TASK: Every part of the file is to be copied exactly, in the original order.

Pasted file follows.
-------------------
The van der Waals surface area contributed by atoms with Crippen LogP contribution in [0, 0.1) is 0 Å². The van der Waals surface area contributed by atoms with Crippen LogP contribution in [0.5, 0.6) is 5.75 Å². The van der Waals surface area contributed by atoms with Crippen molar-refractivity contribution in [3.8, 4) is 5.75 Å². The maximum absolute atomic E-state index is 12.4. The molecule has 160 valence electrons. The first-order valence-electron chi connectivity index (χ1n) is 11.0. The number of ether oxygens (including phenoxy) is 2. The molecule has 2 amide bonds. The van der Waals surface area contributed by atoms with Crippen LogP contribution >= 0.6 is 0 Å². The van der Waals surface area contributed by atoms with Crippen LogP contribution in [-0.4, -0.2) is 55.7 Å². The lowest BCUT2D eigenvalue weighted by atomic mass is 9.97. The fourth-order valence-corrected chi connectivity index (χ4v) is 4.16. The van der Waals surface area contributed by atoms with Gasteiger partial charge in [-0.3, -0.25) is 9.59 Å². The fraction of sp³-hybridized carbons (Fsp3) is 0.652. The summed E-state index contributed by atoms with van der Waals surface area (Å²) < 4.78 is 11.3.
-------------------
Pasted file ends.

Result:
The van der Waals surface area contributed by atoms with Crippen LogP contribution in [0, 0.1) is 0 Å². The van der Waals surface area contributed by atoms with Crippen LogP contribution in [0.5, 0.6) is 5.75 Å². The van der Waals surface area contributed by atoms with Crippen molar-refractivity contribution in [3.8, 4) is 5.75 Å². The maximum absolute atomic E-state index is 12.4. The molecule has 160 valence electrons. The first-order valence-electron chi connectivity index (χ1n) is 11.0. The number of ether oxygens (including phenoxy) is 2. The molecule has 2 amide bonds. The van der Waals surface area contributed by atoms with Crippen LogP contribution >= 0.6 is 0 Å². The van der Waals surface area contributed by atoms with Crippen LogP contribution in [-0.4, -0.2) is 55.7 Å². The lowest BCUT2D eigenvalue weighted by atomic mass is 9.97. The fourth-order valence-corrected chi connectivity index (χ4v) is 4.16. The van der Waals surface area contributed by atoms with Gasteiger partial charge in [-0.3, -0.25) is 9.59 Å². The fraction of sp³-hybridized carbons (Fsp3) is 0.652. The summed E-state index contributed by atoms with van der Waals surface area (Å²) < 4.78 is 11.3.